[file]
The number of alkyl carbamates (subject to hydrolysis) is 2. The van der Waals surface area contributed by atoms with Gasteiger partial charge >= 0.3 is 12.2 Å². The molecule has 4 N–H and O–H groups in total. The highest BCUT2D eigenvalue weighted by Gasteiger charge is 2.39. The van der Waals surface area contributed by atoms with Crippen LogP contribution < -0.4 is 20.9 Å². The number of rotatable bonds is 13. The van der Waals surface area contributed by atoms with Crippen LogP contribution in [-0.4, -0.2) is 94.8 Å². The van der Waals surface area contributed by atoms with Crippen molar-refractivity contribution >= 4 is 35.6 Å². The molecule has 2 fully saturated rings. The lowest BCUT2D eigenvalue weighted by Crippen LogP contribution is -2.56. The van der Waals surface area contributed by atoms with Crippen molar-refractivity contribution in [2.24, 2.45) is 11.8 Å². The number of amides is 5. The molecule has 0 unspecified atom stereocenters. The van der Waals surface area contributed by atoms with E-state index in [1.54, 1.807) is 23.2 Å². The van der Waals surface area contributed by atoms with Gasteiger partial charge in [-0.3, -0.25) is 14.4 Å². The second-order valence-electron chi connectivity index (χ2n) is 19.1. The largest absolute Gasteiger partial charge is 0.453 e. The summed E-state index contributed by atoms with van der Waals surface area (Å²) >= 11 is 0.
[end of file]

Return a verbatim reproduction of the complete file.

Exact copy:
The number of alkyl carbamates (subject to hydrolysis) is 2. The van der Waals surface area contributed by atoms with Gasteiger partial charge >= 0.3 is 12.2 Å². The molecule has 4 N–H and O–H groups in total. The highest BCUT2D eigenvalue weighted by Gasteiger charge is 2.39. The van der Waals surface area contributed by atoms with Crippen LogP contribution < -0.4 is 20.9 Å². The number of rotatable bonds is 13. The van der Waals surface area contributed by atoms with Crippen LogP contribution in [-0.4, -0.2) is 94.8 Å². The van der Waals surface area contributed by atoms with Crippen molar-refractivity contribution >= 4 is 35.6 Å². The molecule has 2 fully saturated rings. The lowest BCUT2D eigenvalue weighted by Crippen LogP contribution is -2.56. The van der Waals surface area contributed by atoms with Crippen molar-refractivity contribution in [2.24, 2.45) is 11.8 Å². The number of amides is 5. The molecule has 0 unspecified atom stereocenters. The van der Waals surface area contributed by atoms with E-state index in [1.54, 1.807) is 23.2 Å². The van der Waals surface area contributed by atoms with Gasteiger partial charge in [-0.3, -0.25) is 14.4 Å². The second-order valence-electron chi connectivity index (χ2n) is 19.1. The largest absolute Gasteiger partial charge is 0.453 e. The summed E-state index contributed by atoms with van der Waals surface area (Å²) >= 11 is 0.